Pemaquid lobsterman turns wood into marine beauty

First published in the MLA Newsletter, May, 2012

Darren Bailey’s mother didn’t mind her children making a mess. That, recounted Bailey, a 37-year-old lobsterman who fishes from the Pemaquid Fishermen’s Cooperative in South Bristol, helped his three siblings and himself feel free as children to create things. That childhood freedom translated into artistic adults. Bailey now makes fine-quality wooden sculptures of fish. One sister is an architect, another is a potter and a brother works as a carpenter.

Darren Bailey, a Pemaquid lobsterman, has been carving since he was a young boy. Photo by Melissa Waterman.

Working with his hands seems almost a genetic trait in the Bailey family. “My mother was known for her chickadee paintings,” Bailey explained. “I would sand [her wood canvases] for a nickel when I was a kid.” His grandfather was a patent maker working in the early part of the last century in Newcastle. A patent maker took the blueprints for a specific item, perhaps a gear in a larger piece of machinery, and then created that item in wood. A cast would be made of the wood piece and from that cast, the item could be produced in quantity.

Bailey took an interest in the outdoor world at a young age. Growing up in Damariscotta Mills, he spent his spare time fishing in Damariscotta Lake or hunting ducks in the area. “My mother started making duck decoys with me because I liked to go hunting,” Bailey recalled. “Then I started carving fish because I like fish.” His mother let him use his grandfather’s carving tools. By 7th grade, Bailey exhibited his duck decoys at a school fair. By 8th grade, he was a licensed taxidermist. “I was catching fish all the time and wanted to keep them,” Bailey said with a smile.

It was about that age that Bailey started lobstering. “One of my sisters married a fisherman and I began sterning with him when I was 13,” Bailey said. He continued as sternman for seven years and then started lobstering on his own. “I had 75 traps that I hauled by hand from a 16-foot skiff,” Bailey said. He then moved on to a 23-foot Parker which he fished for several years before recently buying to a 32-foot H&H Beal. “Before my boats were always set up on the starboard side. This one’s port side,” Bailey said, rotating his shoulders gingerly. “Takes some adjusting to.”

A brown trout carvinig by Bailey. Each scale was painted individually. Photo by Melissa Waterman

Bailey is alert to what he sees on the water. “You never know what you are going to catch,” he said. He has a rare ability to translate the creatures he encounters into sculptures made of fine wood. Bailey’s codfish, flounder and brown trout are carefully crafted of mahogany, walnut, maple and cedar. The brown trout’s scales are individually hand-painted, giving the piece a natural look. “I entered [several sculptures] in the Maine Sportsmen’s Show in August in 2010,” Bailey said. “And I left with three blue ribbons.”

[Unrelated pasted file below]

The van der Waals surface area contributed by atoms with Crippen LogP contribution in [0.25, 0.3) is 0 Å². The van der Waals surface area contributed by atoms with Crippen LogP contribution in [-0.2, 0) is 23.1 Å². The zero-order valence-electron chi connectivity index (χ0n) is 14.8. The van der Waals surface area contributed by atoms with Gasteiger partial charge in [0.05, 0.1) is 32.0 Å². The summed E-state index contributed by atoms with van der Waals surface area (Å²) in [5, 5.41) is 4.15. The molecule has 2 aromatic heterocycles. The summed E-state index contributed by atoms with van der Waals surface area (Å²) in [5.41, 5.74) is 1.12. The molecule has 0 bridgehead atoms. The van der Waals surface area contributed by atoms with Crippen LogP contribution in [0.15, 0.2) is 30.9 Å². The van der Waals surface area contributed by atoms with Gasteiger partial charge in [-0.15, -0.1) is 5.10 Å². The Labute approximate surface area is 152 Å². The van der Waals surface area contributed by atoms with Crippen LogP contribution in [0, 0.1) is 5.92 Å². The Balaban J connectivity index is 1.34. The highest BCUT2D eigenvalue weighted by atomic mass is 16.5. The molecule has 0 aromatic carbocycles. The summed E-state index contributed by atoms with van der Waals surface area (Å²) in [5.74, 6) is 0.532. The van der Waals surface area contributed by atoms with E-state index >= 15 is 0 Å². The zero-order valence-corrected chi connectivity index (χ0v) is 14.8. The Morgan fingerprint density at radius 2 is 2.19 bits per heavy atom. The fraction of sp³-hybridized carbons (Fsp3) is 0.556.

Currently Bailey is working on a sculpture of alewives. This means spending a good amount of time at the alewife ladder in Damariscotta Mills, studying the movements of the fish. “Some came in the other day,” Bailey said. “But it’s a long wait.”

When Bailey isn’t lobstering or carving his sculptures, he and his girlfriend Alison Sirois are manufacturing compost at their home in Jefferson. For the past three years they have collected waste lobster and crab shells along with clam, mussel, oyster and shrimp shells from local restaurants and a nearby seafood processor. “Dan Reny, of Muscongus Bay Lobster [in Round Pond], has been great,” Bailey said. “He set up stations [at the restaurant], made the staff take the bands off before cooking the lobsters, and then stored the shells in barrels in the refrigerator. He took it seriously because it promoted his business.”

Cod, brown trout, and flounder crafted by Darren Bailey. Photo by Melissa Waterman.

Bailey collects up to ten 150 to 200-pound barrels each week for three to four months as well as sawdust from a local lumber mill, horse manure from a local farm, and peat moss from N.C. Hunt in Damariscotta. The elements are mixed together at his property and then, many months later, packaged as Fisherman to Farmer compost. “The name means that there’s a range of ingredients in there from sea to land. It’s sort of a circular system,” Bailey explained. After three years, Bailey and Sirois are ready to sell their product, which is approved for use in organic gardening. “It’s at the Sheepscot General Store now and will be at Louie Dow’s, Ames Supply and N.C. Hunt in May,” Bailey said. “You can always get it direct from me though!”